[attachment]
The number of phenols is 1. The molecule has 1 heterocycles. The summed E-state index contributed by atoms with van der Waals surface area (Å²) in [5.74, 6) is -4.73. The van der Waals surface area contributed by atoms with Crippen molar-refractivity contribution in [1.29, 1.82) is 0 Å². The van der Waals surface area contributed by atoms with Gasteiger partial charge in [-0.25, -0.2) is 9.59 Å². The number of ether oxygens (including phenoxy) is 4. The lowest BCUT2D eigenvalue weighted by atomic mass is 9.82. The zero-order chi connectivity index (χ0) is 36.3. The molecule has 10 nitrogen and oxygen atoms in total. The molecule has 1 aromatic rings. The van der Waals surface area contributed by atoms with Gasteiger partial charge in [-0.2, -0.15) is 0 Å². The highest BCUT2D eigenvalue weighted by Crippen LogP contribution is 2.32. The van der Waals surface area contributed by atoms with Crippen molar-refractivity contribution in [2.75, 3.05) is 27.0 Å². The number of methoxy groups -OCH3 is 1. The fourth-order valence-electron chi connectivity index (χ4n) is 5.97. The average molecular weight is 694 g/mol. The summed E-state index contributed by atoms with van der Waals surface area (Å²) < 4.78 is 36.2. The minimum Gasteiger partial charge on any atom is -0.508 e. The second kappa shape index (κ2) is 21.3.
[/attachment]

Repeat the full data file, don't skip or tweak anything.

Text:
The number of phenols is 1. The molecule has 1 heterocycles. The summed E-state index contributed by atoms with van der Waals surface area (Å²) in [5.74, 6) is -4.73. The van der Waals surface area contributed by atoms with Crippen molar-refractivity contribution in [1.29, 1.82) is 0 Å². The van der Waals surface area contributed by atoms with Gasteiger partial charge in [-0.25, -0.2) is 9.59 Å². The number of ether oxygens (including phenoxy) is 4. The lowest BCUT2D eigenvalue weighted by atomic mass is 9.82. The zero-order chi connectivity index (χ0) is 36.3. The molecule has 10 nitrogen and oxygen atoms in total. The molecule has 1 aromatic rings. The van der Waals surface area contributed by atoms with Gasteiger partial charge in [-0.2, -0.15) is 0 Å². The highest BCUT2D eigenvalue weighted by Crippen LogP contribution is 2.32. The van der Waals surface area contributed by atoms with Crippen molar-refractivity contribution in [2.75, 3.05) is 27.0 Å². The number of methoxy groups -OCH3 is 1. The fourth-order valence-electron chi connectivity index (χ4n) is 5.97. The average molecular weight is 694 g/mol. The summed E-state index contributed by atoms with van der Waals surface area (Å²) < 4.78 is 36.2. The minimum Gasteiger partial charge on any atom is -0.508 e. The second kappa shape index (κ2) is 21.3.